8 Un-Bollywood Hindi Films in 2017 That Will Make You Appreciate Cinema Again!

Here are eight un-Bollywood Hindi films you should to watch out for this year. 

It’s a new year, and undoubtedly, our beloved Bollywood is all set to churn out several new films. The 2017 lineup of big releases is already creating a buzz. But while there have been endless discussions about the biggest upcoming blockbusters that tend to grab all eyeballs, we decided to take a look at some non-mainstream films that are worth waiting for.

Th Indian film industry is certainly as widespread and extensive as the subcontinent itself, with a plethora of regional films being made every year. Even within popular Hindi cinema, many independent filmmakers are trying to explore with different genres and put forward new ideas and concepts in their creations.

Here are eight offbeat movies for your viewing pleasure:

1. Trapped by Vikramaditya Motwane

trapped

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Trapped is directed by Vikramaditya Motwane, whose previous releases include Udaan and Lootera. Need we say more? Starring Rajkummar Rao, the film had its world premiere at the 18th Jio MAMI Mumbai International Film Festival, where it received a standing ovation.

The 105-minute-long film is a survival drama thriller that narrates the story of a man who finds himself trapped in his own apartment in a high-rise building, left with no way to escape. The film was shot in 22 days at real locations around Mumbai. Rajkummar Rao went on a ‘coffee and carrots only’ diet to prepare for his role.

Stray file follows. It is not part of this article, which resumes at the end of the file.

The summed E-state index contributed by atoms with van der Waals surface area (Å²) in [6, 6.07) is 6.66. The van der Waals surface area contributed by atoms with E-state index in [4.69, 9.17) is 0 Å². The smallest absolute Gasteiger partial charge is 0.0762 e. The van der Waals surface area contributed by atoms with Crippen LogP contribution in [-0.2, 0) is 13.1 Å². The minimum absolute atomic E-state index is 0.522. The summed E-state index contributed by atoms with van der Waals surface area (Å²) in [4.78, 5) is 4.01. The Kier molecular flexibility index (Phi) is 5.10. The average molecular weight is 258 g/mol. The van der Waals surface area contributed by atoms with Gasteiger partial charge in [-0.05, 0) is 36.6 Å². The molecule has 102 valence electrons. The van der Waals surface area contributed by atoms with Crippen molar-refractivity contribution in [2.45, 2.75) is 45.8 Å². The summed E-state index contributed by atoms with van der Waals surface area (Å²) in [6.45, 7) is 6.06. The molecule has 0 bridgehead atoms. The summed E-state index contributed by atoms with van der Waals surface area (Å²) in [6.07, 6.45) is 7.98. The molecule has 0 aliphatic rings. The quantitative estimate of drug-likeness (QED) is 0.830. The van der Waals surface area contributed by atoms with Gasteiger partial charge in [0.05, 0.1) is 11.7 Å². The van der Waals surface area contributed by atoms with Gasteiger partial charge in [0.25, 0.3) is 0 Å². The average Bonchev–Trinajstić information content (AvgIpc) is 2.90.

“I was surviving on very little food. Probably just coffee and carrots,” he said in an interview.“But it was a great experience as an actor. This was something I always wanted to do. I am a big fan of survival dramas like ‘Cast Away’, ‘Buried’ or ‘127 Hours’,” the actor said in an interview.

Release date: To be announced

2. Haramkhor by Shlok Sharma

Written and directed by Shlok Sharma, Haramkhoris yet another interesting film in this year’s lineup. Set in a small village, the film stars Nawazuddin Siddiqui and Shweta Tripathi (who dazzled us all in Masaan).

The film created quite a buzz in the 2015 festival circuit. Nawazuddin bagged the Best Actor award for his performance in Haramkhor at the New York Indian Film Festival (NYIFF). Although the film landed in controversy in the process of securing its certification, it has finally secured a UA certificate. Produced by the makers of Gangs of Wasseypur and The Lunchbox, the film portrays a twisted love triangle between a married school teacher, his student and her classmate. Quite intriguing indeed!

Release date: January 13


Also read: 7 Thought-provoking Short Films You Can Watch Online For Free


3. A Death in the Gunj by Konkona Sen Sharma

Talented actor and daughter of celebrated filmmaker Aparna Sen, Konkona Sen Sharma has turned into a director with A Death in the Gunj as her debut. The film was the opening title at the 18th Jio MAMI Mumbai International Film Festival, which screened releases at the restored Opera House in Mumbai. The film is set in 1969 and revolves around a family vacation gone horribly wrong.

A Death in the Gunj resembles a story your grandmom tells you on a lazy Sunday afternoon just before you nap. It doesn’t have a moral purpose or deep philosophical themes. It’s just a story of a family reunion over seven days, and their inter-personal dynamics,” says the film’s Firstpost review.

Release date: January 13

4. Loev by Sudhanshu Saria

The directorial debut of Sudhanshu Saria is a relationship drama about three Indian men grappling with the boundary between friendship and love. The film has done its rounds within the festival circuit across the world and has won accolades as well as awards.

A review in Los Angeles Times describes it as “a love story that could change Bollywood”. Despite having homosexual characters as its protagonists, Loev doesn’t place their sexuality at the centre of the film; instead it portrays characters that are comfortable with themselves and explore their identities through an emotional journey.